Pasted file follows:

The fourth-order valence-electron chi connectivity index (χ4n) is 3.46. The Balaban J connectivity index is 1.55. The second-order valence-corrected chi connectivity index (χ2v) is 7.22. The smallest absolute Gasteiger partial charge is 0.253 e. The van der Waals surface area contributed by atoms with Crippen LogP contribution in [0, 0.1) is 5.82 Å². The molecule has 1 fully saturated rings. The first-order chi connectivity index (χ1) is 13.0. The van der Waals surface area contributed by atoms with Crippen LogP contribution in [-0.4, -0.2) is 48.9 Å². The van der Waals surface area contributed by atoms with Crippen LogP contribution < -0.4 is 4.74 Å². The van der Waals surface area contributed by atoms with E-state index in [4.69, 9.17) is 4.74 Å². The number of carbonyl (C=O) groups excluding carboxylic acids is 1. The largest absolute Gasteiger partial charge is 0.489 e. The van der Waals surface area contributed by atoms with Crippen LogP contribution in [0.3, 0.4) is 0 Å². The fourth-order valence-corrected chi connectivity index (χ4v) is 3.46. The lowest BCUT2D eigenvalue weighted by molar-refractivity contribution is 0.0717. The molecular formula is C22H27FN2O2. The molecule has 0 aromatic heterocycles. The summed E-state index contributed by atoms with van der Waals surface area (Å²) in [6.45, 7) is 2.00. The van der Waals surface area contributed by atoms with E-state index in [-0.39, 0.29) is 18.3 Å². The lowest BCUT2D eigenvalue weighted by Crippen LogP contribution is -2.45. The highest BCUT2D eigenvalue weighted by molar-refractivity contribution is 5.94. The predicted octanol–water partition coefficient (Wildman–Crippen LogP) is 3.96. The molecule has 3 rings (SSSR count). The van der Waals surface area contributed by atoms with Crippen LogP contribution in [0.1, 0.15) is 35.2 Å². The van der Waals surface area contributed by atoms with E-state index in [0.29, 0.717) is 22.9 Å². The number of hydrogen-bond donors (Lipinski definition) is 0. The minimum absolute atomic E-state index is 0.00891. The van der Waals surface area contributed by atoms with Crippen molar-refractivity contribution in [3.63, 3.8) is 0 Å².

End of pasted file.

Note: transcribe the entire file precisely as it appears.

The fourth-order valence-electron chi connectivity index (χ4n) is 3.46. The Balaban J connectivity index is 1.55. The second-order valence-corrected chi connectivity index (χ2v) is 7.22. The smallest absolute Gasteiger partial charge is 0.253 e. The van der Waals surface area contributed by atoms with Crippen LogP contribution in [0, 0.1) is 5.82 Å². The molecule has 1 fully saturated rings. The first-order chi connectivity index (χ1) is 13.0. The van der Waals surface area contributed by atoms with Crippen LogP contribution in [-0.4, -0.2) is 48.9 Å². The van der Waals surface area contributed by atoms with Crippen LogP contribution < -0.4 is 4.74 Å². The van der Waals surface area contributed by atoms with E-state index in [4.69, 9.17) is 4.74 Å². The number of carbonyl (C=O) groups excluding carboxylic acids is 1. The largest absolute Gasteiger partial charge is 0.489 e. The van der Waals surface area contributed by atoms with Crippen LogP contribution in [0.3, 0.4) is 0 Å². The fourth-order valence-corrected chi connectivity index (χ4v) is 3.46. The lowest BCUT2D eigenvalue weighted by molar-refractivity contribution is 0.0717. The molecular formula is C22H27FN2O2. The molecule has 0 aromatic heterocycles. The summed E-state index contributed by atoms with van der Waals surface area (Å²) in [6.45, 7) is 2.00. The van der Waals surface area contributed by atoms with E-state index in [-0.39, 0.29) is 18.3 Å². The lowest BCUT2D eigenvalue weighted by Crippen LogP contribution is -2.45. The highest BCUT2D eigenvalue weighted by molar-refractivity contribution is 5.94. The predicted octanol–water partition coefficient (Wildman–Crippen LogP) is 3.96. The molecule has 3 rings (SSSR count). The van der Waals surface area contributed by atoms with Crippen LogP contribution in [0.1, 0.15) is 35.2 Å². The van der Waals surface area contributed by atoms with E-state index in [0.29, 0.717) is 22.9 Å². The number of hydrogen-bond donors (Lipinski definition) is 0. The minimum absolute atomic E-state index is 0.00891. The van der Waals surface area contributed by atoms with Crippen molar-refractivity contribution in [3.63, 3.8) is 0 Å².